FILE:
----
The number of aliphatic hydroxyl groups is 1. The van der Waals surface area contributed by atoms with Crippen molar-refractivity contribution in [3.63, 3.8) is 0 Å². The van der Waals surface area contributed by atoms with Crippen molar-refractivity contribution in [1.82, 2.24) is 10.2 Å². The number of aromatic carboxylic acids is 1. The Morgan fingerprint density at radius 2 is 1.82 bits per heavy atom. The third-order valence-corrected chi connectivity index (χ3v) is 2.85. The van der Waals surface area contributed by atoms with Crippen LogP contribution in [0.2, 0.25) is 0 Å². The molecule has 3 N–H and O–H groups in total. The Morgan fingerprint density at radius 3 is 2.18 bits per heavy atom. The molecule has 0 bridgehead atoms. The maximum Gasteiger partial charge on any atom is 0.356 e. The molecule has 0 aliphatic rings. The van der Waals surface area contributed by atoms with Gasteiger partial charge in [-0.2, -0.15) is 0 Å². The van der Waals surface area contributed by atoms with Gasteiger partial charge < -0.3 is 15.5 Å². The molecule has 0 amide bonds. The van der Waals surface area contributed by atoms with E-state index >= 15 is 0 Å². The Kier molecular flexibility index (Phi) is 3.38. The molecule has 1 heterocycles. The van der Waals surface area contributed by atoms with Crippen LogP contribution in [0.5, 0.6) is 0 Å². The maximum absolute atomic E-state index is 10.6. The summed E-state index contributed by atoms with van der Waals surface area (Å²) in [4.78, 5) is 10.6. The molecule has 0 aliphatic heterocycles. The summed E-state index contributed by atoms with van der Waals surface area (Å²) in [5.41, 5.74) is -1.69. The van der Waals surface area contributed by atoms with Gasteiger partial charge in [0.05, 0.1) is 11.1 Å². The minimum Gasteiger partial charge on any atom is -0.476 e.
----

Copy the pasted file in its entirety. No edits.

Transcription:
The number of aliphatic hydroxyl groups is 1. The van der Waals surface area contributed by atoms with Crippen molar-refractivity contribution in [3.63, 3.8) is 0 Å². The van der Waals surface area contributed by atoms with Crippen molar-refractivity contribution in [1.82, 2.24) is 10.2 Å². The number of aromatic carboxylic acids is 1. The Morgan fingerprint density at radius 2 is 1.82 bits per heavy atom. The third-order valence-corrected chi connectivity index (χ3v) is 2.85. The van der Waals surface area contributed by atoms with Crippen LogP contribution in [0.2, 0.25) is 0 Å². The molecule has 3 N–H and O–H groups in total. The Morgan fingerprint density at radius 3 is 2.18 bits per heavy atom. The molecule has 0 bridgehead atoms. The maximum Gasteiger partial charge on any atom is 0.356 e. The molecule has 0 aliphatic rings. The van der Waals surface area contributed by atoms with Gasteiger partial charge in [-0.2, -0.15) is 0 Å². The van der Waals surface area contributed by atoms with Gasteiger partial charge < -0.3 is 15.5 Å². The molecule has 0 amide bonds. The van der Waals surface area contributed by atoms with E-state index >= 15 is 0 Å². The Kier molecular flexibility index (Phi) is 3.38. The molecule has 1 heterocycles. The van der Waals surface area contributed by atoms with Crippen LogP contribution in [0.5, 0.6) is 0 Å². The maximum absolute atomic E-state index is 10.6. The summed E-state index contributed by atoms with van der Waals surface area (Å²) in [4.78, 5) is 10.6. The molecule has 0 aliphatic heterocycles. The summed E-state index contributed by atoms with van der Waals surface area (Å²) in [5.41, 5.74) is -1.69. The van der Waals surface area contributed by atoms with Gasteiger partial charge in [0.05, 0.1) is 11.1 Å². The minimum Gasteiger partial charge on any atom is -0.476 e.